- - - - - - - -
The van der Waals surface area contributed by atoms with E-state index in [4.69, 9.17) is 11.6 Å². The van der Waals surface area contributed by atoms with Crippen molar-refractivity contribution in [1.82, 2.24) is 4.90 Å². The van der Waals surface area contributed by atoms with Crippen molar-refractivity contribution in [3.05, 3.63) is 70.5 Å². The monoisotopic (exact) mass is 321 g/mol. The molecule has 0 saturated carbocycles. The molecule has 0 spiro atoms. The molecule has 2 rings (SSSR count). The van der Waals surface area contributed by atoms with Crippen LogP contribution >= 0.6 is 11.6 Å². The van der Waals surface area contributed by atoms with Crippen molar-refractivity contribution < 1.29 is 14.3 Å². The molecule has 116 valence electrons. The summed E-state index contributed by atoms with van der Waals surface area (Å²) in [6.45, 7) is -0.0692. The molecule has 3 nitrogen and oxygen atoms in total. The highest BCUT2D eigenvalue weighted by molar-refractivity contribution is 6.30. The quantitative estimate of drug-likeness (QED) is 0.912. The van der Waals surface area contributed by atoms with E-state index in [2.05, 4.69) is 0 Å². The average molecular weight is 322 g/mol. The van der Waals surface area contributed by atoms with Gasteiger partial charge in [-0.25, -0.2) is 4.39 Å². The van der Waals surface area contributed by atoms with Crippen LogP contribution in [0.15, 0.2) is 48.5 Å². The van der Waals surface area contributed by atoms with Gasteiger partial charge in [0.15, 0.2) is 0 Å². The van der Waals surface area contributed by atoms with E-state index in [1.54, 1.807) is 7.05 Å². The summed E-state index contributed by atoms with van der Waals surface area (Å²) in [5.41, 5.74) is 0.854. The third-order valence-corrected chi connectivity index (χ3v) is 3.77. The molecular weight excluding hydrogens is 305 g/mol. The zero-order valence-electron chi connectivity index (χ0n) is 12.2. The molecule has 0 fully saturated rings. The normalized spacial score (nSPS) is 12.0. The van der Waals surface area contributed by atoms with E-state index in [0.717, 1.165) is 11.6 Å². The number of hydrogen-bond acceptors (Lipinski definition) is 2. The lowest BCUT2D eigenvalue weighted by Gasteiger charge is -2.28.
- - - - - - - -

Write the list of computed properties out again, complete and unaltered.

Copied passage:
The van der Waals surface area contributed by atoms with E-state index in [4.69, 9.17) is 11.6 Å². The van der Waals surface area contributed by atoms with Crippen molar-refractivity contribution in [1.82, 2.24) is 4.90 Å². The van der Waals surface area contributed by atoms with Crippen molar-refractivity contribution in [3.05, 3.63) is 70.5 Å². The monoisotopic (exact) mass is 321 g/mol. The molecule has 0 saturated carbocycles. The molecule has 0 spiro atoms. The molecule has 2 rings (SSSR count). The van der Waals surface area contributed by atoms with Crippen LogP contribution >= 0.6 is 11.6 Å². The van der Waals surface area contributed by atoms with Crippen molar-refractivity contribution < 1.29 is 14.3 Å². The molecule has 116 valence electrons. The summed E-state index contributed by atoms with van der Waals surface area (Å²) in [6.45, 7) is -0.0692. The molecule has 3 nitrogen and oxygen atoms in total. The highest BCUT2D eigenvalue weighted by molar-refractivity contribution is 6.30. The quantitative estimate of drug-likeness (QED) is 0.912. The van der Waals surface area contributed by atoms with E-state index in [2.05, 4.69) is 0 Å². The average molecular weight is 322 g/mol. The van der Waals surface area contributed by atoms with Gasteiger partial charge in [-0.25, -0.2) is 4.39 Å². The van der Waals surface area contributed by atoms with Crippen LogP contribution in [0.15, 0.2) is 48.5 Å². The van der Waals surface area contributed by atoms with Gasteiger partial charge in [0.15, 0.2) is 0 Å². The van der Waals surface area contributed by atoms with E-state index in [1.54, 1.807) is 7.05 Å². The summed E-state index contributed by atoms with van der Waals surface area (Å²) in [5.41, 5.74) is 0.854. The third-order valence-corrected chi connectivity index (χ3v) is 3.77. The molecular weight excluding hydrogens is 305 g/mol. The zero-order valence-electron chi connectivity index (χ0n) is 12.2. The molecule has 0 fully saturated rings. The normalized spacial score (nSPS) is 12.0. The van der Waals surface area contributed by atoms with E-state index in [0.717, 1.165) is 11.6 Å². The number of hydrogen-bond acceptors (Lipinski definition) is 2. The lowest BCUT2D eigenvalue weighted by Gasteiger charge is -2.28.